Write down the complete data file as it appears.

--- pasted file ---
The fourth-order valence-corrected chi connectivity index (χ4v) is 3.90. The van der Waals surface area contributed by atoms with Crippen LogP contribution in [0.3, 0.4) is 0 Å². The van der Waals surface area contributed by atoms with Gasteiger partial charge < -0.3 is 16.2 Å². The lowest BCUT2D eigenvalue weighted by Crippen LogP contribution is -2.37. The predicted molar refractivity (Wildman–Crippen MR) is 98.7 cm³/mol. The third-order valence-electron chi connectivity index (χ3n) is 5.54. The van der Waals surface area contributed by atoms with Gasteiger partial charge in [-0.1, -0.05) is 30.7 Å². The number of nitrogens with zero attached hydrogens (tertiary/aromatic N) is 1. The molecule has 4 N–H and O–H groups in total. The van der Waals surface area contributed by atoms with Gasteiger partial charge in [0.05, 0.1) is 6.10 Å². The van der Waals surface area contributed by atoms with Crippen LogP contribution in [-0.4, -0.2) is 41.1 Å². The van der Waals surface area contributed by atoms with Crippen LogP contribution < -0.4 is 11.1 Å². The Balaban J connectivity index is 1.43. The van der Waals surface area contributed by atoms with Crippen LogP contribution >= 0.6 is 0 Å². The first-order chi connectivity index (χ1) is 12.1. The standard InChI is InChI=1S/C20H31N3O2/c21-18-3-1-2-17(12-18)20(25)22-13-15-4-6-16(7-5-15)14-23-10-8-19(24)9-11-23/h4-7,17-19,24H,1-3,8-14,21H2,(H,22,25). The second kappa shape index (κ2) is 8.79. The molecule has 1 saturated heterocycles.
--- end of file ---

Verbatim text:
The fourth-order valence-corrected chi connectivity index (χ4v) is 3.90. The van der Waals surface area contributed by atoms with Crippen LogP contribution in [0.3, 0.4) is 0 Å². The van der Waals surface area contributed by atoms with Gasteiger partial charge < -0.3 is 16.2 Å². The lowest BCUT2D eigenvalue weighted by Crippen LogP contribution is -2.37. The predicted molar refractivity (Wildman–Crippen MR) is 98.7 cm³/mol. The third-order valence-electron chi connectivity index (χ3n) is 5.54. The van der Waals surface area contributed by atoms with Gasteiger partial charge in [-0.1, -0.05) is 30.7 Å². The number of nitrogens with zero attached hydrogens (tertiary/aromatic N) is 1. The molecule has 4 N–H and O–H groups in total. The van der Waals surface area contributed by atoms with Gasteiger partial charge in [0.05, 0.1) is 6.10 Å². The van der Waals surface area contributed by atoms with Crippen LogP contribution in [-0.4, -0.2) is 41.1 Å². The van der Waals surface area contributed by atoms with Crippen LogP contribution < -0.4 is 11.1 Å². The Balaban J connectivity index is 1.43. The van der Waals surface area contributed by atoms with Crippen LogP contribution >= 0.6 is 0 Å². The first-order chi connectivity index (χ1) is 12.1. The standard InChI is InChI=1S/C20H31N3O2/c21-18-3-1-2-17(12-18)20(25)22-13-15-4-6-16(7-5-15)14-23-10-8-19(24)9-11-23/h4-7,17-19,24H,1-3,8-14,21H2,(H,22,25). The second kappa shape index (κ2) is 8.79. The molecule has 1 saturated heterocycles.